The quality is terrible, of course. But there are hundreds of YouTube accounts that re-purpose commercially produced video at a shitty resolution. It's the way the image wanders from the middle of the screen, giving you a sense of the videographer.
The best I can figure, this person is using a very very old camera that shoots 144p, and holding the camera in front of his computer screen to capture and upload these videos. Sometimes, you can see him move the camera to focus on the part of the screen But then why do they sound okay? Does his camera have a little microphone input that he connects to his computer? Does this horrible camera have a weirdly excellent microphone? Is he taking the audio from these videos separately from the video and mixing them together in an editing program?
Take in our man's re-purposing of this officially produced highlight mix. Tim Duncan, Hall of Fame basketball player, the Lion in Winter. He's there right in front of you, maybe? You can recognize him a little. But what is he doing? The announcer says there's a block on Chris Bosh and you have a vague sense of the two men colliding. When you watch a highlight mix you're watching what was once live footage being captured at a real life event. The new context that "NBA Videos and Highlights" brings makes you all aware of the distance that was always there. Tim Ducncan is playing basketball and a camera is capturing this and a man captures that video and condenses it into highlights and those highlights go into into the eye of NBA Videos and Highlights's camera and onto the internet and into your eyes. When does it REALLY lost all of the context necessary to truly understand what's happening? When NBA Videos and Highlights's terrible camera shoots it? When the broader game is condensed into highlights? When the camera captures Duncan in the first place? When anyone stands outside of Tim Duncan himself, watching him play basketball, be it in person or on television? Does Tim Duncan himself even understand?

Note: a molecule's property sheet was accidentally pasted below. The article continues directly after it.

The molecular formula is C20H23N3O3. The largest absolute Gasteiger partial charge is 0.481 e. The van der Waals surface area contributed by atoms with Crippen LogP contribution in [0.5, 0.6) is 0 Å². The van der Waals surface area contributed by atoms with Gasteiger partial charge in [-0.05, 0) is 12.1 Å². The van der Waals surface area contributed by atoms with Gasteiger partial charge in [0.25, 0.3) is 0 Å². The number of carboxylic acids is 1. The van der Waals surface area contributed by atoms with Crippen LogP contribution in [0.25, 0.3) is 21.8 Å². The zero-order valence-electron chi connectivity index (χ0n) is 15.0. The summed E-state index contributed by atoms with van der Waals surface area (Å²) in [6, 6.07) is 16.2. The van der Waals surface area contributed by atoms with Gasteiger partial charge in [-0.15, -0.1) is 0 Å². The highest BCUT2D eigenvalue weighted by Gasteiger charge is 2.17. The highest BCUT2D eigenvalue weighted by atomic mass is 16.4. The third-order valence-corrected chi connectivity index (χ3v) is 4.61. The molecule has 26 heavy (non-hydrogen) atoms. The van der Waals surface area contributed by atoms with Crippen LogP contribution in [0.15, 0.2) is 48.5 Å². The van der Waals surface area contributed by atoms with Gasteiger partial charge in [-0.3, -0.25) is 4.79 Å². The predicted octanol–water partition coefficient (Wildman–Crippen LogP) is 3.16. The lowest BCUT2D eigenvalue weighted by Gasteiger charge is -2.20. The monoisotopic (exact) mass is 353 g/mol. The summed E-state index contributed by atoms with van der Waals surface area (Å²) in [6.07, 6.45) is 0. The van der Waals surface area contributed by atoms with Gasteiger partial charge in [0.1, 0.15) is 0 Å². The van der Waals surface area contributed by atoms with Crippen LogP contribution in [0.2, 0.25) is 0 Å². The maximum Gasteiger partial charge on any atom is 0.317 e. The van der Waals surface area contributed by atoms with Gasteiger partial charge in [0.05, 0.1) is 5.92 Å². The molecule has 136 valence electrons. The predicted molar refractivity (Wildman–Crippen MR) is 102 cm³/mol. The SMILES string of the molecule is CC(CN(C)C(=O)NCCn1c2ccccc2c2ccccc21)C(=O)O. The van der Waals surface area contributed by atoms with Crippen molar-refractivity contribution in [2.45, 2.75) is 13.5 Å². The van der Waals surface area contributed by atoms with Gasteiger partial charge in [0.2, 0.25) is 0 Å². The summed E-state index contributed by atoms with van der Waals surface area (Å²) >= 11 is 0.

When Tim Duncan dies radio waves containing his highlights will still be moving through space at the speed of light until the universe collapses. Tim Duncan's flesh is rotting in the ground but he lives forever an electric ghost in space.
The video looks terrible, but the audio sounds fine. When we consume basketball, we think we're "Watching the game." That's true, to a degree but we're also being inundated with rhetoric that's easier to understand than anything happening on the court. 80% of the time it takes me several viewings of a play that resulted in a wide open dunk to understand what mistakes a defense made or next level play someone on the offense made to make that dunk happen. But when a Summer League game features Isiah Thomas mouthing off about toughness and shit ("Clear Path Fouls should be Legal," says ex-ballplayer, real-ass tough guy) that's all immediately accessible to me. There's been a ton of talk/complaining about the silliness of free agency madness. The out-of-season "Lebron to Cavs would make the Cavs a lot better" is an easier concept to grasp than the in-season's "Lebron's ability to read cuts creates open looks at the rim off of high pick and roll action." The game is obscure and blurry but the talk is clear as a bell.